Join Jeanne Aarhus for an in-depth discussion in this video Using Element Selection, part of Learning Bentley MicroStation.
- The objective in this chapter is to take a look at how to use the Element Selection tool. The Element Selection tool is the large black arrow at the top of the Task Navigation dialogue. It is the first button in the main toolbox. When I use the Element Selection tool, one of the first things you need to check are a couple of the user preferences settings that specifically relate to element selection. Using the Workspace pull-down menu, select Preferences and select the Input category in the Preferences dialogue.
Verify that the Allow ESC key to stop the current command is turned on. Next, select the View Options category and verify that the Element Highlight Color and the Element Selection Set Color have been turned on and that the colors are different. Then pick OK to save these changes. Now we're ready to learn how to use the Element Selection tool. When you're in this tool, your Tool Settings dialogue gives you various icons to control how to select elements. The first row is your selection method.
You can select elements individually, with a block, with a multi-sided shape, a circle, or a line. The bottom row allows you to control whether you're creating a new selection set, adding to a set, subtracting from the set or selecting everything or clearing a set. If I go ahead and select an element, you'll see that my selection set color is magenta and if I hover on an element, my highlight color is cyan.
Remember, you need to be able to distinguish between a highlight and a selection. This is why the different colors is so important in the preferences. There is also a handle button in the Tool Settings dialogue that can be enabled or disabled. I want to enable the handles for this session. Now, when you select an element, you will have editable handles that you can select to modify the element. I usually do leave my handles enabled. If you select one element and then select another, by default, the first one will deselect automatically.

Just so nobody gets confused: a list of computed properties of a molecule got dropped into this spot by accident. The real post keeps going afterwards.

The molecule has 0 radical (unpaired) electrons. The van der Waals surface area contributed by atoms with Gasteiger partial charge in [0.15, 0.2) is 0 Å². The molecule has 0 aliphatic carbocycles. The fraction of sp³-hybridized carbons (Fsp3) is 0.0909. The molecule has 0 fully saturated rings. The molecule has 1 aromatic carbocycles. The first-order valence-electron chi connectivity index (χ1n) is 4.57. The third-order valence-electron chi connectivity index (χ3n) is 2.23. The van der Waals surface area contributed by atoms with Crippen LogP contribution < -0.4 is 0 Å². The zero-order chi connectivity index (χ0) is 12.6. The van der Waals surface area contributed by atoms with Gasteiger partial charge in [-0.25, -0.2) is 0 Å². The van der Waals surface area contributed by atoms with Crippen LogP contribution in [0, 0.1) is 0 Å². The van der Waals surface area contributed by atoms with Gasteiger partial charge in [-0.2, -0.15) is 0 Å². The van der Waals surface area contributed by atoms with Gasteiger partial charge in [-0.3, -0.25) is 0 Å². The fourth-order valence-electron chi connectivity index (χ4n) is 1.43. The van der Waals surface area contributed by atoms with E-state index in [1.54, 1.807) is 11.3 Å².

So initially it appears that you can only have one element selected at a time. That's not necessarily true. If you hold down the ctrl key, you can select as many elements as you'd like and if you still use the ctrl key, you can even select a selected element to deselect it. That's a quick and easy way to select and deselect elements without having to mess with any of those icons in the Tool Settings dialogue. Let's look at a couple more tricks. If you drag your cursor from left to right, you are in an Inside Selection Mode.
Everything inside this box will be selected. To deselect, I just click somewhere out in a blank area of my view window. If I drag the other direction from right to left, I get a dashed edge box and this box represents the Overlap mode in the selection which means everything that is inside the selection box and overlaps the selection box will be selected. Again, you can clear your selection by clicking anywhere in a blank area of the view window.
If you select using the box, you can always come in and use the ctrl key to deselect a single element. If you drag your box and you have an Inside Selection Mode and you wished you had drawn the box the other direction because you wanted the Overlap Mode, use the shift key as a toggle to toggle between Inside and Overlap. Now, let's practice selecting some different objects. If you select a text element, you will have different handles available than you did on other graphics.